My husband is a ranger, so when I say this gets our stamp of approval for wildlife guides, it shows it has earned the accolades. Accessible to both the novice and the experienced wildlife observer, A Californian’s Guide takes you through the do’s and don’ts and introduces the many species of mammals you’ll find throughout California. I especially appreciated that a lot of the photos in the book and the parks Hood describes are from the Central Coast, which is sure to delight locals.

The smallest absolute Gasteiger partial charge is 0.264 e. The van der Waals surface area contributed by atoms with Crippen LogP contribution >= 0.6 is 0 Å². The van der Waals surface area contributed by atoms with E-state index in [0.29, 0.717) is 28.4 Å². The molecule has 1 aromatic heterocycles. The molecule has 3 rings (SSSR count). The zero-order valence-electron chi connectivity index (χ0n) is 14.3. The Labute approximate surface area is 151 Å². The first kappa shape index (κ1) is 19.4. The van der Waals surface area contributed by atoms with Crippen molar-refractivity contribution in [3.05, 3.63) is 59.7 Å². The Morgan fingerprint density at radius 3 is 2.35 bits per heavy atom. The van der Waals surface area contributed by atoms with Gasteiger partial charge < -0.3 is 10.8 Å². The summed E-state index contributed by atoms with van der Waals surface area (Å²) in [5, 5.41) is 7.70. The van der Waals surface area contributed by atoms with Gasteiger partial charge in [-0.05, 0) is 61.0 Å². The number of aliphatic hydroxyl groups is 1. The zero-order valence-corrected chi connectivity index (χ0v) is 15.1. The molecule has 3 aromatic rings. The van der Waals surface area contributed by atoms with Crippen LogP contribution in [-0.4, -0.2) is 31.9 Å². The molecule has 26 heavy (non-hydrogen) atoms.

At its current tally of 212 species, California's mammal list is the largest of all the United States'. This new guidebook joins its sister titles A Californian's Guide to the Birds among Us and A Californian's Guide to the Trees among Us in introducing naturalists of all levels to over forty varieties of the Golden State's fascinating warm-blooded wildlife. Full-color images and evocative descriptions make identification fun and intuitive: a bobcat, for example, has "a Civil War look, with old-fashioned sideburns framing the face in black and white," while a blue whale is named for its coloration of not "old jeans or dull paint, but a luminous, 'how can water catch on fire?' kind of blue." Author Charles Hood supplements essential information with strange but true facts like voles' predilection for deer antlers as a source of calcium, and Mexican free-tailed bats' ability to live in gaseous environments that would kill most other animals. With refreshingly pragmatic commentary ("the fact is, even for experienced naturalists, most chipmunks look pretty much alike") and sound advice for where to see mammals in urban and wilderness settings alike, this lively and even quotable guide will inspire people to connect with their environments wherever they are.